Finally, Bremmer has his student perform a “bounce recovery,” a super-hard landing where the other pilot has to take over. Copilot Bock descends over Bavarian fields and villages, receives permission to land but – purposely – touches down too firmly, making the Airbus bounce back up and threaten to roll. This maneuver demonstrates the full power of the six-ton simulator. Lehmann immediately presses the red button on his side stick to take back control of the aircraft, stabilizes the attitude and initiates a go-around. “If a landing causes problems, the pilot in control may be momentarily shocked and the other pilot must be able to intervene instantly,” he says.

We roll to a stop. It’s now for some personal talk. After so many years at the helm, does a veteran pilot like Lehmann still have goals? He considers the question for a moment: “In the past, all I wanted to do was fly. Now, my main hope is that everything continues to run as smoothly as it always has.” As one of Lufthansa’s fleet captains, Lehmann is responsible for other pilots. He has also seen many retire: “I’ve noticed that the thing that was most important to them was to be able to look back on a career without accidents,” he says before joining Bremmer for debriefing. Today’s exercise has definitely taken Lehmann a step closer to achieving this goal. Supervisor Bremmer is satisfied with his examinee, who steps out into the Frankfurt night prepared for any eventuality.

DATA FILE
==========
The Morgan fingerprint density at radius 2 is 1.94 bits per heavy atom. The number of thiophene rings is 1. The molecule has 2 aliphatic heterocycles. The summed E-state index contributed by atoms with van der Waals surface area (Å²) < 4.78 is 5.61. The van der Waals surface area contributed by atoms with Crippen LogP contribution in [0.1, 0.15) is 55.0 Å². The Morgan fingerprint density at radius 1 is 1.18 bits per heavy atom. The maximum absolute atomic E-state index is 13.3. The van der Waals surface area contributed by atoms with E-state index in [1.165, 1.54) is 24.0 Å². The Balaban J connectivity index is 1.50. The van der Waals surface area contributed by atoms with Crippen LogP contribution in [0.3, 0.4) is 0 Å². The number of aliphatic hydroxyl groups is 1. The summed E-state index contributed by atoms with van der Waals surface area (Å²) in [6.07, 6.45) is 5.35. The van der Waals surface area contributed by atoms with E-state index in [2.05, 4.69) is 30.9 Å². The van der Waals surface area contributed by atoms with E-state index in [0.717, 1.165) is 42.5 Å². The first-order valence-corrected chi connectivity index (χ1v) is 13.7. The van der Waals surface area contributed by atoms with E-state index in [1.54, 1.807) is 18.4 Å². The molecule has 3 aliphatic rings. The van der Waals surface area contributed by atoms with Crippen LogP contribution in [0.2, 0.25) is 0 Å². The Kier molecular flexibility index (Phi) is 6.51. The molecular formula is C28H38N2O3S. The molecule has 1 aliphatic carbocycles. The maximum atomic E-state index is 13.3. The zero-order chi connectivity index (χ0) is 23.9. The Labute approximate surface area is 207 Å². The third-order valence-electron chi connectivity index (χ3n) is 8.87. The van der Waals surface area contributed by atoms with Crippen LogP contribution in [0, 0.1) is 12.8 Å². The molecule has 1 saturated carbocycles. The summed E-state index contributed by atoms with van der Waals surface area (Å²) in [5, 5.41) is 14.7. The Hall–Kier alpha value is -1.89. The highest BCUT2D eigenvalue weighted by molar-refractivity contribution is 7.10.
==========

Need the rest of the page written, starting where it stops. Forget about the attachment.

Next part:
The way into the cockpit

 Interested in becoming a pilot? The European Flight Academy (EFA), the Lufthansa Group ’s flight school, trains the pilots of tomorrow for all of the Group’s airlines. To find out more, visit one of EFA’s regular information events or take a look at the website